In 1805, the Angel Street Theatre became the Theatre Royal, and for a period of about sixty years the dramatic amusement of the City was supplied by Stock Companies, no longer vagabonds of the stroller sort. They appeared for a month or two at a time in several towns, being occasionally enriched by the brief engaement of the great London stars.
At this time Worcester was as favourably situated as any town in the Kingdom for theatrical production, for it possessed a decent theatre, something many of the larger towns did not have.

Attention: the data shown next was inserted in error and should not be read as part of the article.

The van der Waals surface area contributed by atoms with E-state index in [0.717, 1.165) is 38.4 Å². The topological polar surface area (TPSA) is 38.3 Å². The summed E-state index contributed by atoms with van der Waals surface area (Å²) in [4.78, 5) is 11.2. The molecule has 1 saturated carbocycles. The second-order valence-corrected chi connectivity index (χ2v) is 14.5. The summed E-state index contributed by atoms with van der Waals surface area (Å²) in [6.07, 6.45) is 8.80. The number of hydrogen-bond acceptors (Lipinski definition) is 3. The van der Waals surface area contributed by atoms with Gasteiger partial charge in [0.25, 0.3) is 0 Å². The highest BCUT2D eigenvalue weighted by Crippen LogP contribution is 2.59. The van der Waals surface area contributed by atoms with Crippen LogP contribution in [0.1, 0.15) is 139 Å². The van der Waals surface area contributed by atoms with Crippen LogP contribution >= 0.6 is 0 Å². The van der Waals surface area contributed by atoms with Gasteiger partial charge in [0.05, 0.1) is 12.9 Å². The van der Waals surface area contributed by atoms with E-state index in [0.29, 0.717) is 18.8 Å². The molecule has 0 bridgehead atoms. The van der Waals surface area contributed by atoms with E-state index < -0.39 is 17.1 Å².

It was also within easy distance of other theatrical towns, so whilst Birmingham, Manchester and Liverpool and other larger towns had frequently to be content with second-rate attractions, Worcester shared with Bristol (which was then considered the 'Premier Theatrical Town'), the visits of the greatest dramatic artists then before the British public. It was at this time, 1805, on the English stage at an enormous salary, for which he attempted to treble the price od admission, which in its turn, led to the astonishing 'Old Price Riots'.